The government wants half of Israel’s garbage to be recycled by the end of the decade, as landfill sites become increasingly scarce. The success of a recent program might give it hope.
By Zafrir Rinat | Nov.29, 2012

Waste recycling has received the most extensive government funding of all environmental projects in recent years, an investment that is beginning to pay off. After an experimental stage involving a few neighborhoods in the major cities, a project consisting of waste separation by residents and subsequent pick-up for recycling is scheduled for expansion in the coming year.

The Environmental Protection Ministry wants half of Israel’s waste to be recycled by the end of the decade, as compared with less than 20 percent today. Reasons for the expansion of recycling include the shortage of sites available for landfill, and the blight caused by that method of waste disposal. It is predicted that within two years there will be no room for 14 percent of the waste in the existing waste interment sites.

Under the plan, 32 local authorities have been chosen to receive hundreds of millions of shekels to build infrastructures for the separation of waste into a two streams – a dry (mainly plastic and paper) and a wet one (mainly food scraps). In addition, those authorities have received NIS 300 million to construct stations at which the waste will be sorted and sent for recycling. There is also assistance for the construction of facilities where the waste will be recycled or used to produce energy.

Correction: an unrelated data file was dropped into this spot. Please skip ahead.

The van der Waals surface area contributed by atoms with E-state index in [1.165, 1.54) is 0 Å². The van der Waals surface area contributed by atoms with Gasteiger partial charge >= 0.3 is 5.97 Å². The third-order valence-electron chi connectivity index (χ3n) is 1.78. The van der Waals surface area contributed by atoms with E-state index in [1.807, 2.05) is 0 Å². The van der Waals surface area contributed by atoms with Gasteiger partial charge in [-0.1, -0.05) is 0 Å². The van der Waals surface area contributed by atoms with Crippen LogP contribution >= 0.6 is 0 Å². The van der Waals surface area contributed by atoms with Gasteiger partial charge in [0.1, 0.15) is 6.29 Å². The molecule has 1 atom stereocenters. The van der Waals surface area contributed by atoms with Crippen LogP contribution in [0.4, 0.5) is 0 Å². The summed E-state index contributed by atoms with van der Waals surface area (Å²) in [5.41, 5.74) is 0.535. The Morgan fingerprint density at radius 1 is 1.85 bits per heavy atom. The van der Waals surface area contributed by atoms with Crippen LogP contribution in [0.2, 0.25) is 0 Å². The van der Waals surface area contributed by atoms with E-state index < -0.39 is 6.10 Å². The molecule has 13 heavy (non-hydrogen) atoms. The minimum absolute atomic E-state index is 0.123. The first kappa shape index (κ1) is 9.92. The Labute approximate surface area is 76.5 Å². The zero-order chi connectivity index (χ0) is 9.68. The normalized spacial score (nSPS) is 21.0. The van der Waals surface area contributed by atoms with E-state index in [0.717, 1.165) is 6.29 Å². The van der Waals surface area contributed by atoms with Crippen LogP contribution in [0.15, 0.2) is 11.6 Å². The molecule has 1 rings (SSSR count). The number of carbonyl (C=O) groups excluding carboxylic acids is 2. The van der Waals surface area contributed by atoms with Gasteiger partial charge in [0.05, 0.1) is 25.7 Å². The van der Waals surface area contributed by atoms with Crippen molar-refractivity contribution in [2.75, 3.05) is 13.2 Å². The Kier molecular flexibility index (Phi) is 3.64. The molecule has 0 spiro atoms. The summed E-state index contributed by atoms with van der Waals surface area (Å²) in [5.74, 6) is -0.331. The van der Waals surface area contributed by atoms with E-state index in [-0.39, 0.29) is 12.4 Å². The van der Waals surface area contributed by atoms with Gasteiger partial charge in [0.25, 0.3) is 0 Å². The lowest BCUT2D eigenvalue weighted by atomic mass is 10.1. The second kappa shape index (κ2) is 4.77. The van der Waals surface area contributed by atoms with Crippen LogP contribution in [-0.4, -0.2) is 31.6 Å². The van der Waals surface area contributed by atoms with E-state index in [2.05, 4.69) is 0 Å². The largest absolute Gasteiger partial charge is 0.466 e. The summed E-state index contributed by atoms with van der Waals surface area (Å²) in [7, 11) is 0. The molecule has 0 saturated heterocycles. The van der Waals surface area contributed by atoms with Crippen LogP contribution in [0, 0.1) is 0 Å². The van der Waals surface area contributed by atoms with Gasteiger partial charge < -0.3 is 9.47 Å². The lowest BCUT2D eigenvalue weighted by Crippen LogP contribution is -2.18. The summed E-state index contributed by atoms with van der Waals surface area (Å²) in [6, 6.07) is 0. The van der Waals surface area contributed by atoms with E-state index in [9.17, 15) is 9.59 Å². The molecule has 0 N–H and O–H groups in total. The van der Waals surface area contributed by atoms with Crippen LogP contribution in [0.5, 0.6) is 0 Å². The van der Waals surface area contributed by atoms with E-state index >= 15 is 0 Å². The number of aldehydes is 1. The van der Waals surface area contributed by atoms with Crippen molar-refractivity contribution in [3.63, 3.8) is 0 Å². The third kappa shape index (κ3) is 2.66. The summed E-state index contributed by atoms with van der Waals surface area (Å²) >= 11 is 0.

The local authorities include large cities such as Ashdod, Be’er Sheva, Kfar Sava and Hadera. Other such cities are in the process of joining the waste-separation project. According to Environmental Protection Ministry figures, almost 100,000 households already separate waste.

Emek Hefer stars, Ashdod rising

The leader in this effort is the Emek Hefer Regional Council, in which 12,000 households have gone over to waste separation. “The vast majority of the local authorities are progressing at the pace to which they committed themselves before we gave them financial support,” says the ministry’s director general, attorney Alona Shefer-Karo.

Ashdod is a clear example of the long way that waste treatment has come in Israel, and the long road that still lies ahead. This is a city of 250,000 residents that, until slightly over a decade ago, sent all its waste to a landfill site – Retamim – that lacked any basic infrastructure to prevent environmental pollution.

During the first stage, Retamim was closed and the waste was sent to a more modern site in the Negev. During the next stage, the municipality began to operate recycling centers to which residents could bring beverage containers, paper and electronic waste. But the recycling rate remained very low and the recycling centers often turned into garbage dumps themselves.

Within the past two years, Ashdod joined the ministry’s waste-separation program. The municipality received NIS 54 million and began to build the waste-separation system, which includes the use of separate garbage cans. Today, about 8,000 households in the city separate waste. In addition, the municipality improved the recycling centers and information available to residents as to where to deposit each type of waste.